Patheon has encountered process analytical technologies that have been developed mainly for lyopilotunits where the development of lyophilization parameters is preformed. It includes in-process monitoring, NIR/FTIR, micro-gravimetric, thermocouples, lyophilizer headspace monitoring pressure rise testing/MTM, and pirani vs. chamber pressure.


Another area where controls have seen advancements is in the push to streamline lyophilization cycles exposing the product to lyophilization for specific times. "Basically they are exposed only for the time they need to be rather than the old mentality of it needs to this much time to freeze and add an hour," Griffin says. "The cycles that are run with products will be very specific, and there won't be slack in that. This technology will allow users to reduce waste and increase quality."

Wireless technology for temperature mapping is another control system Griffin has encountered and hopes to see accepted for production within the next few years.


As the demand for freeze drying/lyophilization continues to grow, the future of the service will result in possible technological changes to adjust and meet the industry standards. From creating systems that conserve energy to improving temperature distribution, processors will find the freeze drying/lyophilization process improved in various areas.

Waldmann predicts the next five years will lead to a greater focus on energy and utility conserving systems in the market. "Currently, control systems follow the architecture of PLC system for actuation of the mechanical components of the lyophilizer or loading systems, which connects to a PC or HMI," he says. "With microcontrollers becoming more powerful and capable to drive HMIs we may see an elimination of the PC and instead control the whole system by a microcontroller."

Representatives from Patheon, Inc. also believe that new process technologies for fast, continuous freeze-drying will move forward in the next five years. They believe the rationale is behind the need for economic drying processes for large scale production, mass production of MABs and the need for bulk storage as an alternative to frozen solution.

The addition of fully automated loading systems in isolator or RABS is another possible option in the future of freeze drying. "Cycle optimization will be a key component to our success to open up additional capacity in the freeze dryers," Edgerton says. "As technology improves with thermal transfer and cooling capabilities the newer freeze dryers should be able to handle more aggressive cycles that will help with improving cycle times."



Waldmann also expects to see more manufacturers of lyophilizers to offer loading systems for barrier applications. "Right now there are still a significant number of manufacturers that do not offer automated loading systems for lyonhilizers." he says.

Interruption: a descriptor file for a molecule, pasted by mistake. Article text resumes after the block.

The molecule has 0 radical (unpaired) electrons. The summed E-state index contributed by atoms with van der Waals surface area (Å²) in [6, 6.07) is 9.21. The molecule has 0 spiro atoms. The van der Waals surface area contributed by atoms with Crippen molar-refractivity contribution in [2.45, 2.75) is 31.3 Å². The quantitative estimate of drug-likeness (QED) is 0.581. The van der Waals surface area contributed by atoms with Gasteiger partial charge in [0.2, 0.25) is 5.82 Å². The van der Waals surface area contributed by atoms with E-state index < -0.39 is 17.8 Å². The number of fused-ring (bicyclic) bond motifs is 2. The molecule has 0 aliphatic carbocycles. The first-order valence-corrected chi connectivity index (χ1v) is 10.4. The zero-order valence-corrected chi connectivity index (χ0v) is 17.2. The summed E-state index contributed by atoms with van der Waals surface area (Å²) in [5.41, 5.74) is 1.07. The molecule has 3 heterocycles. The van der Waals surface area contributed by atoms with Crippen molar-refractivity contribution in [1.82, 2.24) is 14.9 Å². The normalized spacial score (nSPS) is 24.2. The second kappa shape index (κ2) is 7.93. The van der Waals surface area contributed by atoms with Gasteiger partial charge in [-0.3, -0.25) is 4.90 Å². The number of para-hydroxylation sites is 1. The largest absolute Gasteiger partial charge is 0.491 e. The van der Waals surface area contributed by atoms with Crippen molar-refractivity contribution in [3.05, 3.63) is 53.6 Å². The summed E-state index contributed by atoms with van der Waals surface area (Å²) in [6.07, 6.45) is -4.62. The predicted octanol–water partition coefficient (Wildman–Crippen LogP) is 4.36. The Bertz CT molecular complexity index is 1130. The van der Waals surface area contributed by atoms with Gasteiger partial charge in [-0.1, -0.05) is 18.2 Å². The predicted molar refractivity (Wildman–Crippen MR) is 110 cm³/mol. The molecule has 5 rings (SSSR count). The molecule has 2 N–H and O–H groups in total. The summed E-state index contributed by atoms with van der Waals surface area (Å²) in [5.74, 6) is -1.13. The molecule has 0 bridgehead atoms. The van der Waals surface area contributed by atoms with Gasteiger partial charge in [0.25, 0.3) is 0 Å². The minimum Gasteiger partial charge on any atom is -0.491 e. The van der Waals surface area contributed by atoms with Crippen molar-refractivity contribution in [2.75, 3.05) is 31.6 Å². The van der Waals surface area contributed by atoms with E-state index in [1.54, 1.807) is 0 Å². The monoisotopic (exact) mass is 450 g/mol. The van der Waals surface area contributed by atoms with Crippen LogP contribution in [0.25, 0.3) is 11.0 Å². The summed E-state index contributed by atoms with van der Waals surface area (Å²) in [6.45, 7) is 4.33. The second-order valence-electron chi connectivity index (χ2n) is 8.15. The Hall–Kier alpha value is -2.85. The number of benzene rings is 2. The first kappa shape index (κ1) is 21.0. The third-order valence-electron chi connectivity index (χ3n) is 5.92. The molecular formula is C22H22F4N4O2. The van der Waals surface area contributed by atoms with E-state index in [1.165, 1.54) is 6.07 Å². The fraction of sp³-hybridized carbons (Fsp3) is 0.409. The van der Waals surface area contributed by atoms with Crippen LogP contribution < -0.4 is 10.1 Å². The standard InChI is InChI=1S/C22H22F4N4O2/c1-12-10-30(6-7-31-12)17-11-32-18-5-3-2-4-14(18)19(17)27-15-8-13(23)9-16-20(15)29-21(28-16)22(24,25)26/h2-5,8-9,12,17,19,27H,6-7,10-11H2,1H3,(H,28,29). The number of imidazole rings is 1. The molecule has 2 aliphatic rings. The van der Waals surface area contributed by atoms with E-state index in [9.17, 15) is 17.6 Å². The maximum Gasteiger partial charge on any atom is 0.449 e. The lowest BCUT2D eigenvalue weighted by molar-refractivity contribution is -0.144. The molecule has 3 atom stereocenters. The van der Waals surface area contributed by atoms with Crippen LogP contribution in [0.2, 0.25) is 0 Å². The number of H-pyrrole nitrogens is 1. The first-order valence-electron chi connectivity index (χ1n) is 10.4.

Thompson foresees the next five years resulting in process control and PAT as the major considerations for freeze dryers. "Today, the freeze drying process is an open loop control with very little monitoring in-situ," he says. "Processing companies may not know there is a faulty run until the freeze drying run is completed. New technologies will enable complete control of the freeze drying process including: Controlled Nucleation, Controlled Crystal Growth during freezing, Product Temperature Control instead of shelf temperature control, the ability to determine the end of freezing and the end of primary drying, and the ability to verify that the process has executed properly."

With changes made to freeze dry technologies, Griffin notes that there is always room for improvement with temperature distribution within shelves. "Temperature distribution within shelves is a constant design consideration when they are building lyophilizers that is huge for product quality," he says. "If shelf stability and uniformity with lyophilizers can be nailed down that would be huge for the product."

Thompson also notes that FreezeBooster controlled nucleation and AccuFlux heat flow control will become the preferred method of control for the freeze drying process. "With the ability to measure and control the heat flow, the product can be properly and consistently frozen," he says. "The shelf temperature can be optimized during primary drying to shorten the cycle while maintaining product quality."

While the demand for lyophilization continues to grow, Palus anticipates a continued shortage of lyophilization capacity at CMOs. "Due to the increased demand for lyophilization against a backdrop of some capacity being removed from the market due to regulatory considerations, we anticipate that there will most likely continue to be a shortage of lyophilization capacity at CMOs," she says. "Lyophilization is a complicated science and not every company with a lyophyilizer can successfully develop or execute the process so we believe we will see certain companies emerge as lyophilization experts."

* By Kimberley Schmitt, Associate Editor
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Author:Schmitt, Kimberley
Publication:Pharmaceutical Processing
Date:Jul 1, 2013